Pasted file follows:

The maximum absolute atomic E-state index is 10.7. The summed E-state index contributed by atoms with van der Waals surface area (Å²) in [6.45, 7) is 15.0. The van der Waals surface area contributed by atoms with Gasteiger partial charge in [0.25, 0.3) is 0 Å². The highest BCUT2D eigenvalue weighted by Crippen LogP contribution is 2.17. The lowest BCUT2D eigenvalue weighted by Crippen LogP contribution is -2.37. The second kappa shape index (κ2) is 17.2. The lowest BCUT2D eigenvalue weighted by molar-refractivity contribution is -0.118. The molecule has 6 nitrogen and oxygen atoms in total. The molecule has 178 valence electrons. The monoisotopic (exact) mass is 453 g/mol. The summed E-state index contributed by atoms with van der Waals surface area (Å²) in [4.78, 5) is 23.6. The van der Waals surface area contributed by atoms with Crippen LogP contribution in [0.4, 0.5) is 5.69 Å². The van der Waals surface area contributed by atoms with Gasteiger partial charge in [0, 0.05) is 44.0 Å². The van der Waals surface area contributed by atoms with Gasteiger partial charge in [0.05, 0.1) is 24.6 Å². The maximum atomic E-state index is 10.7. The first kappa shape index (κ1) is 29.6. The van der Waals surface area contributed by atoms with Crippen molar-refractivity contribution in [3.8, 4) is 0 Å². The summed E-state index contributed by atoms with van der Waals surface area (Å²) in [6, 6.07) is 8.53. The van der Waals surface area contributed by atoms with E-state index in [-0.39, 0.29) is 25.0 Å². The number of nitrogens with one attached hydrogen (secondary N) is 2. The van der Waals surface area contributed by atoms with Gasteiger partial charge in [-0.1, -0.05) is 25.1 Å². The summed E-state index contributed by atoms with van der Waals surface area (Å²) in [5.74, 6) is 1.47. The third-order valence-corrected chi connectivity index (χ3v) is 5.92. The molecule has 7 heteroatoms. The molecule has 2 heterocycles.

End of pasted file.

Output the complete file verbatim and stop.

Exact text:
The maximum absolute atomic E-state index is 10.7. The summed E-state index contributed by atoms with van der Waals surface area (Å²) in [6.45, 7) is 15.0. The van der Waals surface area contributed by atoms with Gasteiger partial charge in [0.25, 0.3) is 0 Å². The highest BCUT2D eigenvalue weighted by Crippen LogP contribution is 2.17. The lowest BCUT2D eigenvalue weighted by Crippen LogP contribution is -2.37. The second kappa shape index (κ2) is 17.2. The lowest BCUT2D eigenvalue weighted by molar-refractivity contribution is -0.118. The molecule has 6 nitrogen and oxygen atoms in total. The molecule has 178 valence electrons. The monoisotopic (exact) mass is 453 g/mol. The summed E-state index contributed by atoms with van der Waals surface area (Å²) in [4.78, 5) is 23.6. The van der Waals surface area contributed by atoms with Crippen LogP contribution in [0.4, 0.5) is 5.69 Å². The van der Waals surface area contributed by atoms with Gasteiger partial charge in [0, 0.05) is 44.0 Å². The van der Waals surface area contributed by atoms with Gasteiger partial charge in [0.05, 0.1) is 24.6 Å². The maximum atomic E-state index is 10.7. The first kappa shape index (κ1) is 29.6. The van der Waals surface area contributed by atoms with Crippen molar-refractivity contribution in [3.8, 4) is 0 Å². The summed E-state index contributed by atoms with van der Waals surface area (Å²) in [6, 6.07) is 8.53. The van der Waals surface area contributed by atoms with E-state index in [-0.39, 0.29) is 25.0 Å². The number of nitrogens with one attached hydrogen (secondary N) is 2. The van der Waals surface area contributed by atoms with Gasteiger partial charge in [-0.1, -0.05) is 25.1 Å². The summed E-state index contributed by atoms with van der Waals surface area (Å²) in [5.74, 6) is 1.47. The third-order valence-corrected chi connectivity index (χ3v) is 5.92. The molecule has 7 heteroatoms. The molecule has 2 heterocycles.